Contaminated Pizzas: Why Are Children More Contaminated With E.coli Bacteria Than Adults?

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In France, 75 cases of contamination with E.coli bacteria were detected, mainly children aged 1 to 18 years. Analyzes have confirmed a link between several cases of contamination and the consumption of frozen pizza.

In a few days, two children have died and nearly 75 cases have been identified across the country, according to the latest figures from Public Health France: Since the end of February, France has seen an unprecedented resurgence of symptomatic poisoning with E. coli bacteria. Analyzes have confirmed a link between several cases of contamination and the consumption of frozen pizzas from the range Fraîch’Up of the Buitoni brand. “We don’t understand what could have happened, but we will develop an analysis protocol that we will submit to the authorities,” Jérôme Jaton, Nestlé’s industrial director general, said during a press conference midweek.

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This is all the more worrying as children are on the front lines of this epidemic. The cases of contamination detected in France concern children aged 1 to 18 years. So adults seem to be less affected by the phenomenon: how can it be explained? According to Éric Oswald, bacteriology professor from Toulouse, deputy director of the INSERM Digestive Health Research Institute, we have to go back to the mechanism of action of this bacterium to find out why children develop more symptoms than adults because they are contaminated.

A specific mechanism of infection

The human body has billions of Escherichia coli bacteria: “Only some of them are pathogenic,” comments the professor The midi dispatch. These bacteria produce toxins that target the cells that line our blood vessels: endothelial cells. “This can explain the presence of blood in the stool, a hemolytic and uremic syndrome (kidney failure, ed.), with the destruction of the kidneys,” explains Professor Éric Oswald. Several symptoms are described: diarrhea, abdominal pain or vomiting, signs of extreme tiredness, pallor, decrease in urine.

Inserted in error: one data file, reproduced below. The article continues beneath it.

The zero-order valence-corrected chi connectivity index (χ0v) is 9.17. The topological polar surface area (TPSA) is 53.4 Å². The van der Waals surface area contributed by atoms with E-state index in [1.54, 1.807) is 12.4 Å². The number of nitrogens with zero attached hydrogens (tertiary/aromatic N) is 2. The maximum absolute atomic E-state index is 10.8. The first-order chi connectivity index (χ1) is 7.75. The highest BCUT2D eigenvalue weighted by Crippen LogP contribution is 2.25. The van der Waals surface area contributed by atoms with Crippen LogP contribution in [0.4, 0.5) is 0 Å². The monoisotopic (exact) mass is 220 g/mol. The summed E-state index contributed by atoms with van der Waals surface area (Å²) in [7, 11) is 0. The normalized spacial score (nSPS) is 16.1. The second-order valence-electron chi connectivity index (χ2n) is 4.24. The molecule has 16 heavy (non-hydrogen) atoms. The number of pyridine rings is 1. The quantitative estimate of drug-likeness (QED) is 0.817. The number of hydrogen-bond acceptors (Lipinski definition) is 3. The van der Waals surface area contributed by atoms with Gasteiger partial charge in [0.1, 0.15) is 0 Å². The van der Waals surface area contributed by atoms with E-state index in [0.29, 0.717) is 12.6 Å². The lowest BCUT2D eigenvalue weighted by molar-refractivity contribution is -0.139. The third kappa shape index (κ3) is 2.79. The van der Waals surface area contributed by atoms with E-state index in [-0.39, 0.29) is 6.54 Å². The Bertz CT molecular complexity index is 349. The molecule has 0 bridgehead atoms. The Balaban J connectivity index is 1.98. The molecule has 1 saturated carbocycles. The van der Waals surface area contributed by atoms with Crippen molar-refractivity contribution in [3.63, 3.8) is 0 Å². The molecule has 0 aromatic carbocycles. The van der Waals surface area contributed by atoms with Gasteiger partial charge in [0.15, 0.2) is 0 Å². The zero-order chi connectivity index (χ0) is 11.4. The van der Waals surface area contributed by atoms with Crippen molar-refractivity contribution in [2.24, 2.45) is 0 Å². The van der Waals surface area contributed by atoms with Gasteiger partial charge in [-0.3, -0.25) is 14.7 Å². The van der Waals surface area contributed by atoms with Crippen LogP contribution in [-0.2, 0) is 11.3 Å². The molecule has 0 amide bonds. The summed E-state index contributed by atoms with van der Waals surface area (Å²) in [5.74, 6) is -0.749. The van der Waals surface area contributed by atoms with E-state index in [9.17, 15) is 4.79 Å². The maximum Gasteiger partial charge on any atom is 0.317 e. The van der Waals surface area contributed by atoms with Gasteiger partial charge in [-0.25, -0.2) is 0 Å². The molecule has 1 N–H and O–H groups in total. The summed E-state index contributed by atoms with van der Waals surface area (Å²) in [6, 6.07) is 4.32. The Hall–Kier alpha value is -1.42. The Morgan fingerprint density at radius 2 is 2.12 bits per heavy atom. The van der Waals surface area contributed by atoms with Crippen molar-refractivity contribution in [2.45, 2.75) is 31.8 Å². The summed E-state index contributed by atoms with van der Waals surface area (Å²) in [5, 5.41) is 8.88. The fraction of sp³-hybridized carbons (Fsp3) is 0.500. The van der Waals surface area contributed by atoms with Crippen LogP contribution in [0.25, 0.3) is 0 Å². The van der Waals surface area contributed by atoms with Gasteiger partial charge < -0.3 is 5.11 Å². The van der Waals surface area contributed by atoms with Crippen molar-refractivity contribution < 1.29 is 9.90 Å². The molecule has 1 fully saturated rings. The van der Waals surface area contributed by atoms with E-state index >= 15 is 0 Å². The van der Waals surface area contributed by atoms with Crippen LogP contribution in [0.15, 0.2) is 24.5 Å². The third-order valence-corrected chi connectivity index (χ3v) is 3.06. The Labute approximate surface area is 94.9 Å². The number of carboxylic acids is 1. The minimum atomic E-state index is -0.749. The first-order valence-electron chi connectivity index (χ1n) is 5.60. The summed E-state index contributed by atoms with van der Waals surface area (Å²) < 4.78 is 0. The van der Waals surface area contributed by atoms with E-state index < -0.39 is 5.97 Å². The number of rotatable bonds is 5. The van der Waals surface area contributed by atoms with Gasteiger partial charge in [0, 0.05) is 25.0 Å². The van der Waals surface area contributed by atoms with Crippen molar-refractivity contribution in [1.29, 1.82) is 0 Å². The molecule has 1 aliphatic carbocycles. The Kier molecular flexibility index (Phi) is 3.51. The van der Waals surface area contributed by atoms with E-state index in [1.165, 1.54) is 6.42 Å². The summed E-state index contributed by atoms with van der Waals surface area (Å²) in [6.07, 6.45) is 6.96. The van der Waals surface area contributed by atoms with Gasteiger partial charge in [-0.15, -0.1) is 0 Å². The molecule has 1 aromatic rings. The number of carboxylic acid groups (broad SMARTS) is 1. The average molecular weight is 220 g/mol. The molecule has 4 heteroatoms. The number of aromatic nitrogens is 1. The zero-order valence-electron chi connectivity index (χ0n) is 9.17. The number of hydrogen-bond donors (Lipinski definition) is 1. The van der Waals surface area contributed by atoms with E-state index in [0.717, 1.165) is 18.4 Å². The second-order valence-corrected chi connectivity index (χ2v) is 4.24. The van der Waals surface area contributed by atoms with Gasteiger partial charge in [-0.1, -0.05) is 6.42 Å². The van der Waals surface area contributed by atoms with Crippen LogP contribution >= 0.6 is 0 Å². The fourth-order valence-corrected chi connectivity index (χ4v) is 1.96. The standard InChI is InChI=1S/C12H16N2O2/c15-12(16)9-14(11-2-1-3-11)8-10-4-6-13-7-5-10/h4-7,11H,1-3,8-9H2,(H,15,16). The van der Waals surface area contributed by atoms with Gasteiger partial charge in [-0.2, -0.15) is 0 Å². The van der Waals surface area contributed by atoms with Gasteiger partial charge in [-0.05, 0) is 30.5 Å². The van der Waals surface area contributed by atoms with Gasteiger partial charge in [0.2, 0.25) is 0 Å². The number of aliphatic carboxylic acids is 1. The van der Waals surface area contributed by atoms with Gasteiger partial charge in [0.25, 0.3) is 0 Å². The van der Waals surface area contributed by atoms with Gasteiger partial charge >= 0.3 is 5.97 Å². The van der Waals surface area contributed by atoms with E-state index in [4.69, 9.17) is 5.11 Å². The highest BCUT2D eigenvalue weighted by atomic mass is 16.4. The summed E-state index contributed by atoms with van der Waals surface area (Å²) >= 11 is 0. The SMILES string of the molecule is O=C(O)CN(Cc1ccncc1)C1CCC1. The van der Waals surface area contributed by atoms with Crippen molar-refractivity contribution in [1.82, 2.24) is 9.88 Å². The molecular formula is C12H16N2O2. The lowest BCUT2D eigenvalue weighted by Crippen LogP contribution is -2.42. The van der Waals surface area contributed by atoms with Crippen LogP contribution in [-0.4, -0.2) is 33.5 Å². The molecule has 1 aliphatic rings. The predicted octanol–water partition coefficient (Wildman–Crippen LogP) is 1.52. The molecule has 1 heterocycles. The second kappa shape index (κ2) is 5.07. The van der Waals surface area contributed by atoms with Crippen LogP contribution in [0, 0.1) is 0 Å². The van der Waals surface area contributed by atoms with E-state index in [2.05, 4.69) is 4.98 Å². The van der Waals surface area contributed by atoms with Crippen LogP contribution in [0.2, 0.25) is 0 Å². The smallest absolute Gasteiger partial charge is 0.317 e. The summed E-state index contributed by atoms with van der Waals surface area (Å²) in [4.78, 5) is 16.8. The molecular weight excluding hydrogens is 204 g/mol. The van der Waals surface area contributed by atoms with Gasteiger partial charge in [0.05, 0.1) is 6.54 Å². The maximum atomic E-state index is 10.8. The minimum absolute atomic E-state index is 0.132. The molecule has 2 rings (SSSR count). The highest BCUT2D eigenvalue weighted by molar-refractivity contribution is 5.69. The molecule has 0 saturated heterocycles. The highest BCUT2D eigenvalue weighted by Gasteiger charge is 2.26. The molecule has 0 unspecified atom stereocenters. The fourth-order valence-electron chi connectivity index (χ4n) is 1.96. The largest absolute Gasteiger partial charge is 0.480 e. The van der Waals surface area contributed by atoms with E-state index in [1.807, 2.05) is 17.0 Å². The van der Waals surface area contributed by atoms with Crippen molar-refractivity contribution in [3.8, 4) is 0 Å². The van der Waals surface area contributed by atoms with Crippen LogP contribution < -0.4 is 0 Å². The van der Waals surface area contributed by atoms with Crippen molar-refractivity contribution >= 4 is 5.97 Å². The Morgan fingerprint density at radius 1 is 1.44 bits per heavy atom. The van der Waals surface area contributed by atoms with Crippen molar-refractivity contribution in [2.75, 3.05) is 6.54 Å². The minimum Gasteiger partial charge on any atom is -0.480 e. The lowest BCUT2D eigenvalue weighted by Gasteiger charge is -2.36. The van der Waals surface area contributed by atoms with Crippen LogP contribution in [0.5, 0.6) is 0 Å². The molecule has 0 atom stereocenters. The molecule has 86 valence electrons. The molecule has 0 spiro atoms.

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The disease-causing bacterium must first establish itself in the digestive tract before it releases its poison. To do this, it must “fight against the barrier that the gut microbiota represents.”

children more exposed

Since the beginning of this epidemic, if children have developed more severe forms than adults after contamination, it is because this intestinal barrier is less effective in them than in adults at fighting these pathogenic bacteria. ‘In a child, we assume that just 500 bacteria are enough to create a pathology. At the bacterial level, that’s nothing at all,’ Professor Éric Oswald recalls. Children are therefore more exposed to this bacterium than adults.

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E. coli in Buitoni pizzas: investigation opened for “negligent manslaughter”

So far, most cases of contamination have been found in Hauts-de-France (16) and New Aquitaine (11). This Friday, April 1, the Paris public prosecutor’s office announced the opening of a preliminary investigation into “manslaughter”, “deceit” and “endangering others”. This investigation, entrusted to the Public Health Center (PSP) of the Paris Public Prosecutor’s Office, whose jurisdiction is national, opened on March 22nd. Complaints have been lodged with several courts in France. Toulouse lawyer Me Pierre Debuisson will represent ten families of the victims.

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